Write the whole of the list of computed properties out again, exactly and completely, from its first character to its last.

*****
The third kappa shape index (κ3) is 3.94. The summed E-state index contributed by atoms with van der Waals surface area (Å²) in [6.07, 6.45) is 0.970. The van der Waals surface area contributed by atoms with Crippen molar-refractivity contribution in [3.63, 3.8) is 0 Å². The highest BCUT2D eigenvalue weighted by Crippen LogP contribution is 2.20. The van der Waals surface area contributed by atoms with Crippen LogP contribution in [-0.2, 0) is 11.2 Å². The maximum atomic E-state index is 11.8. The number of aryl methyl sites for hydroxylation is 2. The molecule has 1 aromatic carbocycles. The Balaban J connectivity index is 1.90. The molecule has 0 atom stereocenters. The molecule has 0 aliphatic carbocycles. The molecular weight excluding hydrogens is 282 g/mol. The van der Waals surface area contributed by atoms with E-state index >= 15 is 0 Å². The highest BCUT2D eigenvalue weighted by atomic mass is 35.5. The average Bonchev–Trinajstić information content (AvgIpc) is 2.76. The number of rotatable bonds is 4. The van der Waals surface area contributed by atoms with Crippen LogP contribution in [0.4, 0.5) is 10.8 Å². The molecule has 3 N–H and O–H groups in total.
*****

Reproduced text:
The third kappa shape index (κ3) is 3.94. The summed E-state index contributed by atoms with van der Waals surface area (Å²) in [6.07, 6.45) is 0.970. The van der Waals surface area contributed by atoms with Crippen molar-refractivity contribution in [3.63, 3.8) is 0 Å². The highest BCUT2D eigenvalue weighted by Crippen LogP contribution is 2.20. The van der Waals surface area contributed by atoms with Crippen LogP contribution in [-0.2, 0) is 11.2 Å². The maximum atomic E-state index is 11.8. The number of aryl methyl sites for hydroxylation is 2. The molecule has 1 aromatic carbocycles. The Balaban J connectivity index is 1.90. The molecule has 0 atom stereocenters. The molecule has 0 aliphatic carbocycles. The molecular weight excluding hydrogens is 282 g/mol. The van der Waals surface area contributed by atoms with E-state index >= 15 is 0 Å². The highest BCUT2D eigenvalue weighted by atomic mass is 35.5. The average Bonchev–Trinajstić information content (AvgIpc) is 2.76. The number of rotatable bonds is 4. The van der Waals surface area contributed by atoms with Crippen LogP contribution in [0.4, 0.5) is 10.8 Å². The molecule has 3 N–H and O–H groups in total.